Alarm bells should be ringing incessantly at Chelsea following their 2-0 home loss to Manchester United on Monday night. Yes, Harry Maguire should have received a straight red for kicking out at Michy Batshuay 20 minutes into the match. And yes, VAR stole at least one goal from the Blues in the second half; Kurt Zouma’s thunderous strike would have equalized the match.
However, those aren’t the reasons for Chelsea’s loss or concern. Having won only one of their previous six Premier League games, the Blues find themselves in real danger of missing the top four. Or five, with Manchester City’s recent UEFA ban.
Alarm Bells Ringing For Chelsea After Recent Loss
Past Ills Re-emerge
Everything that has plagued the Blues throughout the season reared its ugly head in this match as well. Like so many other occasions this year, Chelsea couldn’t finish. Michy Batshuayi, starting in place of the injured Tammy Abraham, missed two golden chances in front of the net.
Substitute Mason Mount banged a free-kick off the post, and that sums it up as Chelsea managed one shot on target out of 17.
Mount wasn’t even supposed to play. He started on the bench, maybe trying to extend his winter break a by a couple of days after playing all previous 25 Premier League games. With N’Golo Kante getting injured in the opening ten minutes, Mount found his day-off cut short early.
Kante’s newest setback only adds to the injury-riddled season he’s had so far. Abraham missed the match as well with an injury. Callum Hudson-Odoi was not available for selection for the same reason. Christian Pulisic still finds himself in the trainer’s room every day as well.
With that much attacking talent unavailable, it’s no wonder Chelsea have seen the goals and points dry up recently. But other previous problems, like set pieces, hampered them again. Maguire, although he shouldn’t have been on the pitch in the first place, headed home the second goal from a Bruno Fernandes corner.
It may feel cathartic to blame VAR for Chelsea’s dropped points at home to United. Speaking frankly, VAR was not the cause of Chelsea’s misery. It certainly didn’t help, but it didn’t cause it either.
Goalkeeper Situation Detrimental to the Team?
After the loss to United, manager Frank Lampard spoke critically of VAR, saying it “didn’t do it’s job.” And while he’s right to do so, he may be naively shooting himself in the foot in the first place.
In Chelsea’s draw against Leicester City before the winter break, back-up goalkeeper Willy Caballero started in place of club-record signing and most expensive keeper in the world Kepa Arrizabalaga. While Caballero did make some key saves against the Foxes, he didn’t really cover himself in glory for most of the 90 minutes.
Against United, he started again and it was more of the same. Granted, he wasn’t responsible for either goal – Anthony Martial’s header into the far corner from an Aaron Wan-Bissaka cross or Maguire’s header. However, the question, of course, is whether Arrizabalaga would’ve saved those.
Lampard clearly views playing the Spaniard as a liability even though his only alternative is maybe marginally less error-prone. Moreover, the manager is blatantly intent on sending a message to the board that he wants a new goalkeeper this summer, and he’s sending this message even at the risk of dropping out of the top four, or five, and missing the Champions League.
Lampard’s Long Leash
It’s a gamble, that’s for sure. It’s one that Lampard is taking because of his history with the club. If Maurizio Sarri had won one in six, he would have people calling for his head, his own fans openly mocking him and jeering him. Of course, that’s exactly what did happen to Sarri, and after far fewer drab performances.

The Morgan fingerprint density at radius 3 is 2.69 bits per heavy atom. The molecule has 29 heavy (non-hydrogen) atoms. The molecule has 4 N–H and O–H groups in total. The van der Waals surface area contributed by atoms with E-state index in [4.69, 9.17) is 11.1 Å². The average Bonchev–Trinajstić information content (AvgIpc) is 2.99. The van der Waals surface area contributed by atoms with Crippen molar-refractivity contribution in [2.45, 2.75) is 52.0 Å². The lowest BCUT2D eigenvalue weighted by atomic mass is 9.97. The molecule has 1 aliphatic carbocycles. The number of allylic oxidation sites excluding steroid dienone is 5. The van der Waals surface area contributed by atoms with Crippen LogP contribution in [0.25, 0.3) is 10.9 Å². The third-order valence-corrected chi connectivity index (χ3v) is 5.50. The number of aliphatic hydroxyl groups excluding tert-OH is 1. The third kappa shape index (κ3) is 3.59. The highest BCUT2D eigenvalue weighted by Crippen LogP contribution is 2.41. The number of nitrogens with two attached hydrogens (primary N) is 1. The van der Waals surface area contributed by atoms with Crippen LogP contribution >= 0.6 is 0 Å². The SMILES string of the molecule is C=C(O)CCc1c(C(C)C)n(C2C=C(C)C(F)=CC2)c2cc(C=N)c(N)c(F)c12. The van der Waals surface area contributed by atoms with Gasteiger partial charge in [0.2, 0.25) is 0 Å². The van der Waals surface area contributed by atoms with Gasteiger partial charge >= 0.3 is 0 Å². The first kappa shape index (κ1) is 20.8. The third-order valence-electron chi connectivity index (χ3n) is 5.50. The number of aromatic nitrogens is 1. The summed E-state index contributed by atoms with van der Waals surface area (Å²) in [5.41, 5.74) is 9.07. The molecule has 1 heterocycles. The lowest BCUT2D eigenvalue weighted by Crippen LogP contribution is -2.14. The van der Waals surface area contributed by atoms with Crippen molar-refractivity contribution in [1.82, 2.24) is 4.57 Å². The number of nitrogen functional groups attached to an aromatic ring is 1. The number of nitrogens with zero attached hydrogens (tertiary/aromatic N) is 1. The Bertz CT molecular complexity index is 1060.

Antonio Conte got the Blues to the Champions League last 16 and won the FA Cup in this second year. It was also his final year.
Lampard doesn’t have to worry about getting fired though. He’s Frank Lampard, a club legend. He’s a proper Chelsea man. He gets the benefit of the doubt. In a lot of ways, he gets absolved of blame as well, even with some circumstantial evidence like the transfer ban cause for cutting him slack.
And Lampard knows it. He’s taking advantage of his stature at the club knowing he has a longer leash than most would. He can push the envelope and get away with it more than someone who isn’t connected to the club like he is.
He’s dropped Fikayo Tomori, Chelsea’s best defensive player this year, after a string of mediocre performances in December. Two of three in which Chelsea won, beating Tottenham Hotspur and Arsenal. Mateo Kovacic, Chelsea’s likely player of the season, missed a few games recently, maybe for rest and rotation or maybe because he lost his spot. And of course, now the keeper situation.
Lampard’s matchday squads, bewildering rotation policy, and beef with Kepa have come under scrutiny recently. And rightly so as his decisions have coincided with all the top four rivals gaining significant ground on Chelsea in fourth.
Top Four in Doubt
With Chelsea on a slide and Tottenham, who come to Stamford Bridge Saturday, on a roll, the Blues could drop out of the top four by the end of this week. Even with Man City’s ban possibly giving a UCL spot to fifth place, Chelsea may still fail to qualify.
After signing Hakim Ziyech and reportedly still showing interest in Jadon Sancho, Chelsea need the revenue needed to cover these moves, especially after missing Europe’s top club competition more than once in recent seasons.
After losing to United, with Tottenham coming, and Everton not far down the road either, fourth place and that Champions League revenue is in doubt. Due to that, Chelsea should be worried. They should be ringing the alarm bells, getting prepared to send an SOS message.
As for Lampard, he may not want to take his job security for granted too much. His seat could get hotter than expected.